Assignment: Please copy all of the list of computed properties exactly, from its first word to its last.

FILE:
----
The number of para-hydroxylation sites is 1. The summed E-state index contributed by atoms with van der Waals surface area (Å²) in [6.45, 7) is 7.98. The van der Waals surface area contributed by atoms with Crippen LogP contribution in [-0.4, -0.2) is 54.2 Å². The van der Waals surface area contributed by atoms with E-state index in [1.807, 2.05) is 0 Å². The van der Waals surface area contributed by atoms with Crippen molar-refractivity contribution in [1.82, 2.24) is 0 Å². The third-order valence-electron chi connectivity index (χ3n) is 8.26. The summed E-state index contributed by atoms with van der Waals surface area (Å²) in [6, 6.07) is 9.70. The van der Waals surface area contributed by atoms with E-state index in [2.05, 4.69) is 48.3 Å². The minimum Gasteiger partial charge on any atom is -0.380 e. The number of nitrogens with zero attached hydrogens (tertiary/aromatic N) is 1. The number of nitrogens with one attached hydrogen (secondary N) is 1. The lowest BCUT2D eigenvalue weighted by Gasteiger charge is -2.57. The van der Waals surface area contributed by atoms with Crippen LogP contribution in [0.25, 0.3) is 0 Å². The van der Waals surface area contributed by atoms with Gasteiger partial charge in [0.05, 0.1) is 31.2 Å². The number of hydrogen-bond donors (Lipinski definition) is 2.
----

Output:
The number of para-hydroxylation sites is 1. The summed E-state index contributed by atoms with van der Waals surface area (Å²) in [6.45, 7) is 7.98. The van der Waals surface area contributed by atoms with Crippen LogP contribution in [-0.4, -0.2) is 54.2 Å². The van der Waals surface area contributed by atoms with E-state index in [1.807, 2.05) is 0 Å². The van der Waals surface area contributed by atoms with Crippen molar-refractivity contribution in [1.82, 2.24) is 0 Å². The third-order valence-electron chi connectivity index (χ3n) is 8.26. The summed E-state index contributed by atoms with van der Waals surface area (Å²) in [6, 6.07) is 9.70. The van der Waals surface area contributed by atoms with E-state index in [2.05, 4.69) is 48.3 Å². The minimum Gasteiger partial charge on any atom is -0.380 e. The number of nitrogens with zero attached hydrogens (tertiary/aromatic N) is 1. The number of nitrogens with one attached hydrogen (secondary N) is 1. The lowest BCUT2D eigenvalue weighted by Gasteiger charge is -2.57. The van der Waals surface area contributed by atoms with Crippen LogP contribution in [0.25, 0.3) is 0 Å². The van der Waals surface area contributed by atoms with Gasteiger partial charge in [0.05, 0.1) is 31.2 Å². The number of hydrogen-bond donors (Lipinski definition) is 2.